Viticulture and grape varieties

Like everywhere else, Alsace had its troubles with viticulture in the 1960s and 1970s with too many pesticides and fertilizers, producing thin wines without soul and leaving dead soil in the vineyard. Since the 1990s growers in general have returned to more organic methods for different reasons. One was a more critical approach by consumers towards chemicals and the influence. Another was the strong “green” movement just across the border in Germany as well as the increasing success of biodynamic winegrowers which had proven that it is better to work with nature than against it. Moreover, Alsace is the home of biodynamic pioneers like Jean Pierre Frick who was one of the first in France who converted to biodynamic winegrowing. Frick is now a advocate for so-called “natural wines” and has abstained from using sulphur since 1999. A great deal has been written about the boon and bane of the natural movement, which I don’t have to repeat. I am sure you have your own opinion about this highly controversial topic. Notwithstanding this, Alsace boasts a high number of biodynamic winegrowers like Albert Mann, Zind-Humbrecht, Domaine Ostertag, Marcel Deiss, Domaine Muré and many others.

Nevertheless, plantings are still made with clones influenced by the zeitgeist of the 1960s and 1970s were the selection target was to have better and more reliable production, leading to bunches with big berries more susceptible to botrytis. You notice this especially in Pinot Noir, were the old and high yielding German clones are widespread and for Pinot Gris and Gewurztraminer, too. In the case of Gewurztraminer the problem with those highly productive clones is that you lose the unique spiciness of the wines, which then become more reminiscent of fabric softener. In the case of Pinot Noir you have the problem that it is a thin-skinned grape variety. Phenolic compounds and flavours are located in the skin, and the bad skin-to-pulp ratio makes it impossible to produce complex Pinot Noir. Furthermore, botrytis develops an enzyme called laccase which destroys all colour. The only way to inactivate this enzyme is to heatup the must up to 70°C, which explains still used method of thermovinification for red wine in Alsace (as well as in Germany), a production method not known for making  multi-layered and complex  styles…. However, producers like Thomas Muré in Rouffach prove that it is possible to produce great Pinot Noir in Alsace.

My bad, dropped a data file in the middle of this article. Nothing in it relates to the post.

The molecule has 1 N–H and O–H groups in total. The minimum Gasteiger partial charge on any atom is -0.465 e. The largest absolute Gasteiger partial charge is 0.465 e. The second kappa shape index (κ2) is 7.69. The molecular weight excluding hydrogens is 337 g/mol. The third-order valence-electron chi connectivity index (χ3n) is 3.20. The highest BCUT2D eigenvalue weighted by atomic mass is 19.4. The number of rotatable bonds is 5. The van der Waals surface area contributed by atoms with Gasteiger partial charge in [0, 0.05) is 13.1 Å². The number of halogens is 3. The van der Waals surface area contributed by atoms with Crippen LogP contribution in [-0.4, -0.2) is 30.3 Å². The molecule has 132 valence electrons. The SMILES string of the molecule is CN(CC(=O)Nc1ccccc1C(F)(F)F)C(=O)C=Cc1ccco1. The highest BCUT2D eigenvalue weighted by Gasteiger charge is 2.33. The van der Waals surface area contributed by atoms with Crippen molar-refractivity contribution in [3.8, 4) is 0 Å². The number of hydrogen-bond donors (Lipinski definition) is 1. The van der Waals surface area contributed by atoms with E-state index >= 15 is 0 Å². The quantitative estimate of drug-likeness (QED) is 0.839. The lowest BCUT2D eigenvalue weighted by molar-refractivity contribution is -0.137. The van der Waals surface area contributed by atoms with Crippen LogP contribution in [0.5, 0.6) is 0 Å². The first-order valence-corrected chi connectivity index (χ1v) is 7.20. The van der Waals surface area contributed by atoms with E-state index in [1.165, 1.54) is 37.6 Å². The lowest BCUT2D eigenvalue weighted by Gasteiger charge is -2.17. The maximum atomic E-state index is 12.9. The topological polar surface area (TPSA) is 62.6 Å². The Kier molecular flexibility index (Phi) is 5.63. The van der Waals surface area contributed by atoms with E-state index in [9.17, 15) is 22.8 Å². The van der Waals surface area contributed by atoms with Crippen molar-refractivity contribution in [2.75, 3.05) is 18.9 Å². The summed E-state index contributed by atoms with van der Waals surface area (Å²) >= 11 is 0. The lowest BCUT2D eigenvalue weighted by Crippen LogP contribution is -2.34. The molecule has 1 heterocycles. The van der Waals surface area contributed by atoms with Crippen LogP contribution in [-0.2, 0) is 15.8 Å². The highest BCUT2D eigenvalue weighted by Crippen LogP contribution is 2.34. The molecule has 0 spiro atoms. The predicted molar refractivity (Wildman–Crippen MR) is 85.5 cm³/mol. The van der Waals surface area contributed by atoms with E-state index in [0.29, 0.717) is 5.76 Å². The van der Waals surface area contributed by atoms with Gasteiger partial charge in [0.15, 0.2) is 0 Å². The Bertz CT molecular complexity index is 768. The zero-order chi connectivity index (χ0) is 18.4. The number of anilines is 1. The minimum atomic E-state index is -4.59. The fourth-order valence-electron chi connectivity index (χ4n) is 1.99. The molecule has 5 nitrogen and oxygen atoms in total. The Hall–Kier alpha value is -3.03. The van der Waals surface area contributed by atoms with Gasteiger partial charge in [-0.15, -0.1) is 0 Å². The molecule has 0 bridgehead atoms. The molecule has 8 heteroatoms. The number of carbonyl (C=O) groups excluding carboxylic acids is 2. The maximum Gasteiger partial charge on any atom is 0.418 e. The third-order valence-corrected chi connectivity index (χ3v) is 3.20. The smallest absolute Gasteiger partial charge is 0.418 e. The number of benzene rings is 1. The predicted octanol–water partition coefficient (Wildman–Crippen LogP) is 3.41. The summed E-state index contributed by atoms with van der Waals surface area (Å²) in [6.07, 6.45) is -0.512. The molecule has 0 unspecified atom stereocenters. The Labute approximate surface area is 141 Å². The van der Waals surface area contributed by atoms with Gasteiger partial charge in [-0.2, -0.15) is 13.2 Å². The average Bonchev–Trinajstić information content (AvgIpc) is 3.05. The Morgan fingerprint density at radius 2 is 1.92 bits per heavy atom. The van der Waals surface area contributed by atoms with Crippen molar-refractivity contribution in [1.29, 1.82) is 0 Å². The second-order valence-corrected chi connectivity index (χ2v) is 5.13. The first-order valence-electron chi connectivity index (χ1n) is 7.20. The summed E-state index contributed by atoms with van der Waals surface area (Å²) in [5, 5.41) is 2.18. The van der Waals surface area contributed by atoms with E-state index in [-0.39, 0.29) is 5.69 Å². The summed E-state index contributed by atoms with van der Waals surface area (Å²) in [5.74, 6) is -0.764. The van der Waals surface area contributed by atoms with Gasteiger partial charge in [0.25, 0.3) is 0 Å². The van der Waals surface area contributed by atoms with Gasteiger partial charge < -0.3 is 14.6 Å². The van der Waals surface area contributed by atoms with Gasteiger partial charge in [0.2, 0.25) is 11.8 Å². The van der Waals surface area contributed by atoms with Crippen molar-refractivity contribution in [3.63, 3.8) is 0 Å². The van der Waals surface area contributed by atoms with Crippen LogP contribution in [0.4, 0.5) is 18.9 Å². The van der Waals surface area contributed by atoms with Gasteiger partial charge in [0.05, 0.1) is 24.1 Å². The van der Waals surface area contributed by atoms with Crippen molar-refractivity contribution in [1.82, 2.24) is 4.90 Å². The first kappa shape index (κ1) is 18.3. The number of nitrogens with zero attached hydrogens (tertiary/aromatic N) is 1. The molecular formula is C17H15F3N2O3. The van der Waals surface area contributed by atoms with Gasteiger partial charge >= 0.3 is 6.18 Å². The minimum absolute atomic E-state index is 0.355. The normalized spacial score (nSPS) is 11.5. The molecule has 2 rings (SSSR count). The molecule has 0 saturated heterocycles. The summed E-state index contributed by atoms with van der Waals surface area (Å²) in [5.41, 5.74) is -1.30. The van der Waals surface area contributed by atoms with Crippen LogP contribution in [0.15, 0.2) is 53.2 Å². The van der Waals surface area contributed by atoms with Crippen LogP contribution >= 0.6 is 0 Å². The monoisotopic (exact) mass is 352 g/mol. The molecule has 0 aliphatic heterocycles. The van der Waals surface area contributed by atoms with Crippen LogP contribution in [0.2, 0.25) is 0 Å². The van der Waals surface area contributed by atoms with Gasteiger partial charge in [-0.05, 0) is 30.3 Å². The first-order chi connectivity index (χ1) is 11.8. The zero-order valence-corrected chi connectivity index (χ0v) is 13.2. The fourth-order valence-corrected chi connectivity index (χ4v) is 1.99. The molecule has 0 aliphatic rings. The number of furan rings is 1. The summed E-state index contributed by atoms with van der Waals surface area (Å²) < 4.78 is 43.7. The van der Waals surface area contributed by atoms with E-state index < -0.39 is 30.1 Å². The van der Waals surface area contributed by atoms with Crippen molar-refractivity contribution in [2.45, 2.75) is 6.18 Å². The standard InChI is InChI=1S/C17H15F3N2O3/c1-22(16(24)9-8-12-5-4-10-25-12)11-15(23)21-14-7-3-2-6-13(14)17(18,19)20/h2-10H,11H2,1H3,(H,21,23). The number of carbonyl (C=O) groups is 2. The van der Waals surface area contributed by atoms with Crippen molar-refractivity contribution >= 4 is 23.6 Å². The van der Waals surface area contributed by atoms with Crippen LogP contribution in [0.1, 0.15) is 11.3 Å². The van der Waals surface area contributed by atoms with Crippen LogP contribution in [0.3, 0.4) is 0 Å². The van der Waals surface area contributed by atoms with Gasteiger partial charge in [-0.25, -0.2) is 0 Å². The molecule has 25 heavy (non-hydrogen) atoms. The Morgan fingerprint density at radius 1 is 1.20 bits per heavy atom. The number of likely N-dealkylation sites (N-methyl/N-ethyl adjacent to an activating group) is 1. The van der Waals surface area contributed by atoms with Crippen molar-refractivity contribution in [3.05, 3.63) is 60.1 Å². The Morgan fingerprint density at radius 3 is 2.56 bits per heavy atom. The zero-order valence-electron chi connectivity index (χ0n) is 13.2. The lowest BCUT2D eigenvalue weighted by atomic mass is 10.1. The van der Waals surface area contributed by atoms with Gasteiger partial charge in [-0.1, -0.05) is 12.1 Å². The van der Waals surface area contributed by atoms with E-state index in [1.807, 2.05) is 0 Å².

Viticulture and grape varieties